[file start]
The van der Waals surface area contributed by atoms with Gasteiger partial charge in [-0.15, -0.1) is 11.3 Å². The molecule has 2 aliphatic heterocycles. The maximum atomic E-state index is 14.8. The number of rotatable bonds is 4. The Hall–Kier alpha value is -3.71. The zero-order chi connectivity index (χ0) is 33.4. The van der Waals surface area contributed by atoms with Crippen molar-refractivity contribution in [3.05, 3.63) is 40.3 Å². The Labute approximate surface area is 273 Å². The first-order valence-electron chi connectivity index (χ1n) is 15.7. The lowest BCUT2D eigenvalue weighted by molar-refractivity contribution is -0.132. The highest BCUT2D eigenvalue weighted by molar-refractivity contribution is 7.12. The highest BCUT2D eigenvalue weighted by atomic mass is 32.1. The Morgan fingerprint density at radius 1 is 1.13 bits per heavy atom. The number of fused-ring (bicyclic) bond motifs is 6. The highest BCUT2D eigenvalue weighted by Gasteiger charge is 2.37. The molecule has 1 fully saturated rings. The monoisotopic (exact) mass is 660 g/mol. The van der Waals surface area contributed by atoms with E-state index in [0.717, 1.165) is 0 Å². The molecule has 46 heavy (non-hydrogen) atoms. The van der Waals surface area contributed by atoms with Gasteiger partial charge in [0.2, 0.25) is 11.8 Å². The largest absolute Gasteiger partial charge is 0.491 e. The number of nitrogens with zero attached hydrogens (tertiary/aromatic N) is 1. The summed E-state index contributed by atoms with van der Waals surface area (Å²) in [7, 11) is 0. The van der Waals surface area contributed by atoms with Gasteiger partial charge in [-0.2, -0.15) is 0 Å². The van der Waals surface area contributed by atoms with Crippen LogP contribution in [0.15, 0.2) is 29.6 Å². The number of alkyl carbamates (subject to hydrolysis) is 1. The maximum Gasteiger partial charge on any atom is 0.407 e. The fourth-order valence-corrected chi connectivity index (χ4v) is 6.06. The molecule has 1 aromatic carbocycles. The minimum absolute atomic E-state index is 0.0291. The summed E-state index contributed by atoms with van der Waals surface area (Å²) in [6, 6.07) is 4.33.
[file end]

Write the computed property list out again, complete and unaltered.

The van der Waals surface area contributed by atoms with Gasteiger partial charge in [-0.15, -0.1) is 11.3 Å². The molecule has 2 aliphatic heterocycles. The maximum atomic E-state index is 14.8. The number of rotatable bonds is 4. The Hall–Kier alpha value is -3.71. The zero-order chi connectivity index (χ0) is 33.4. The van der Waals surface area contributed by atoms with Crippen molar-refractivity contribution in [3.05, 3.63) is 40.3 Å². The Labute approximate surface area is 273 Å². The first-order valence-electron chi connectivity index (χ1n) is 15.7. The lowest BCUT2D eigenvalue weighted by molar-refractivity contribution is -0.132. The highest BCUT2D eigenvalue weighted by molar-refractivity contribution is 7.12. The highest BCUT2D eigenvalue weighted by atomic mass is 32.1. The Morgan fingerprint density at radius 1 is 1.13 bits per heavy atom. The number of fused-ring (bicyclic) bond motifs is 6. The highest BCUT2D eigenvalue weighted by Gasteiger charge is 2.37. The molecule has 1 fully saturated rings. The monoisotopic (exact) mass is 660 g/mol. The van der Waals surface area contributed by atoms with E-state index in [0.717, 1.165) is 0 Å². The molecule has 46 heavy (non-hydrogen) atoms. The van der Waals surface area contributed by atoms with Gasteiger partial charge in [0.2, 0.25) is 11.8 Å². The largest absolute Gasteiger partial charge is 0.491 e. The number of nitrogens with zero attached hydrogens (tertiary/aromatic N) is 1. The summed E-state index contributed by atoms with van der Waals surface area (Å²) in [7, 11) is 0. The van der Waals surface area contributed by atoms with Gasteiger partial charge in [-0.2, -0.15) is 0 Å². The van der Waals surface area contributed by atoms with Crippen LogP contribution in [0.15, 0.2) is 29.6 Å². The number of alkyl carbamates (subject to hydrolysis) is 1. The maximum Gasteiger partial charge on any atom is 0.407 e. The fourth-order valence-corrected chi connectivity index (χ4v) is 6.06. The molecule has 1 aromatic carbocycles. The minimum absolute atomic E-state index is 0.0291. The summed E-state index contributed by atoms with van der Waals surface area (Å²) in [6, 6.07) is 4.33.